There's so much out there to see and listen to though.

    As to how Zizek applies - I feel intuitively that there is a general gap in how Duncan and Emil understand their own ideologies and those of others. Especially the way Emil expresses himself. I could listen through again and pick out examples if it is any help.

    Here's a funny Zizek vid :D http://www.youtube.com/watch?v=KjEtmZZvGZA

    EDIT: OK this might be the perfect one - it's very funny and also touches the key points http://player.vimeo.com/video/41178624
    Post edited by Hoggy at 2012-05-04 16:09:40
  • HoggyHoggy
    Hrair
    Here's a nice recent interview http://www.cbc.ca/day6/2012/04/30/43-minutes-and-3-seconds-with-zizek-the-complete-day-6-interview/

    You might need to refresh it or wait a sec for it to load but it does work
  • Wow, Duncan I would like to say thank you for opening my eyes and ears to Cat Stevens. When you played his song on your last podcast I listened to it about 3 times then put it in Pandora and my mind was blown. About 5 hours later I still haven't returned to listen to the rest of the podcast (and I will) and I haven't been able to hold back my tears. Yes, I've been sobing like a little girl for 5 hours. I'm severely dehydrated and my eyes are so puffy I can barely see and I have a headache. Outside of all that, I have never felt better.

    The odd part is that I don't usually listen to this type of music. I grew up on the Southside of Chicago in the so called ghetto. Ice Cube was my artist of choice and I drive a Chrysler 300 with giant 22" chrome rims. A black man like me can't be seen listening to Cat Stevens in that car!

    What do I do now?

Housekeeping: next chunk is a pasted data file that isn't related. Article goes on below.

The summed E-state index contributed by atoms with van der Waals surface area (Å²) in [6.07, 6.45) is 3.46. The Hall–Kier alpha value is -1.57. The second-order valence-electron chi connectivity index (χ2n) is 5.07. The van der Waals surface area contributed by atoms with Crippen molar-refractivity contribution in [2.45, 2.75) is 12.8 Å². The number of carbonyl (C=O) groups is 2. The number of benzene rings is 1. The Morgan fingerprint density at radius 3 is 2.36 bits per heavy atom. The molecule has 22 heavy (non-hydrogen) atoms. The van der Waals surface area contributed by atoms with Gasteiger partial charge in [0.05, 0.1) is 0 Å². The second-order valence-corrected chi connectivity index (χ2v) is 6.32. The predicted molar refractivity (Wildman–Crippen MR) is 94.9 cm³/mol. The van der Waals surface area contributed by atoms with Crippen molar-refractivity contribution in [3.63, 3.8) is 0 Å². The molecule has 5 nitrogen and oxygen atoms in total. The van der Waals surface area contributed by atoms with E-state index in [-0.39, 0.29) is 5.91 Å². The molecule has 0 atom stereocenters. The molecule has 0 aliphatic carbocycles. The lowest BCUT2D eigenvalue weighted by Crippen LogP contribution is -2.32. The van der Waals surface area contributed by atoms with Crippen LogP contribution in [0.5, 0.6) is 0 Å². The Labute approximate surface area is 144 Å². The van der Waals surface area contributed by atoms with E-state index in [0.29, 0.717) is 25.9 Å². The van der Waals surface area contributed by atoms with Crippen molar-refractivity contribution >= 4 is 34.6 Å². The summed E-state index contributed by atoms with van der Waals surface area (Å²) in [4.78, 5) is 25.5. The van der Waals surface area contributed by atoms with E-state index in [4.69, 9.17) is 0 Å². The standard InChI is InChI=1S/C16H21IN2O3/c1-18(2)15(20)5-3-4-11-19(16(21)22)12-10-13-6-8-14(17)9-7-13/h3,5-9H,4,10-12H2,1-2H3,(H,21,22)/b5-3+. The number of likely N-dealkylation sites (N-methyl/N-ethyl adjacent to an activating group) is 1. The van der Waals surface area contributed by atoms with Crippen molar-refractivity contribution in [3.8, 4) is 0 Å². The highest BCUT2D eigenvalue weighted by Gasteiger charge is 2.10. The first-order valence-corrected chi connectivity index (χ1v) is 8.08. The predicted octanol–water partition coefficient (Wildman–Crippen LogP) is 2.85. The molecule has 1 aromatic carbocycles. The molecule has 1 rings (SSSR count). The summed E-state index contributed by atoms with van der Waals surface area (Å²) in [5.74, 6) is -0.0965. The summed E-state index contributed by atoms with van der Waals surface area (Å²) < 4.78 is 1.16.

• Duncan i love you !! Wow, this was the most entertaining podcast ever, the story how Emil got attacked by dog and all the junkies in that neighbourhood i havent laughed so hard .. i was in tears.... i thought joes podcast was the shit but it hink this is even better i m on the same wavelength like you and emil you got a new fan
  • This was a frustrating episode to try and get through - Emil seemed distracted, uninterested and boring. Maybe podcasts should be in-person interviews only, rather than Skype? That way you have a captive audience, rather than one whose girlfriend can interrupt them every 15 minutes?
  • Emil was in GREAT form this particular podcast. He became the smart, great person he is and kind of showed Duncan that "the rock doesn't miraculously fly off" and he's right! I took notes.

    First, they talk about people who come into your lives as "Supernovas and have too much Gravity that they can't stay (sic)" Great way to explain relationships that happen. That has been my only experiences. So that was cool.

    What the 60's did (in RE to the David Crosby quote) was tear down tradition, just like they did in France. And what happened? Hierarchy again emerged. THis was said most eloquently in Edmund Burke's "Reflections on The Revolution in France," a founding conservative document. And our parents-or D's parents and mine--- of the baby boomer generation, didn't realize WHY the tradition was there. In America this leads to Atheists Christmas, and in Rwanda, genocide. When a post-industrial country leaves it in the hands of tribal societies, bad things happen.

    The Man of the Future WILL look like a man of the past because he or she will be timeless, and the most radical thing in the world since the Boomeritis baby boomers is, in fact, tradition. I like Emil's argument for tradition. Duncan just sees how fast things are changing...

    One last thought. Machiavelli was named after the Devil and the Devil was named of Niccolo Machiavelli. HE was the one that destroyed the traditional view that human beings are good. He thought human beings were Evil. Hobbes took that and made it influential in England with Leviathan, which has, at its root, the State of Nature where life is "nasty, brutish and short." And so this view is continued through Locke, the Founding Fathers and even up to today.

    That's all for now, but this was an interesting discussion on a Joey Diaz level. 2nd best podcast ever! Saved my child's life. 3 stars. :-)
    -B
  • Mark
    Hrair
    Inventors Create Spray That Gets You Drunk Instantly without the Nasty Side-Effects

    Scientist David Edwards teamed up with French Designer Philippe Starck to create the WA|HH mouth spray that gets you drunk instantly, but only for a few seconds. And the best part is you won’t have to deal with and splitting headaches when you wake up the following day.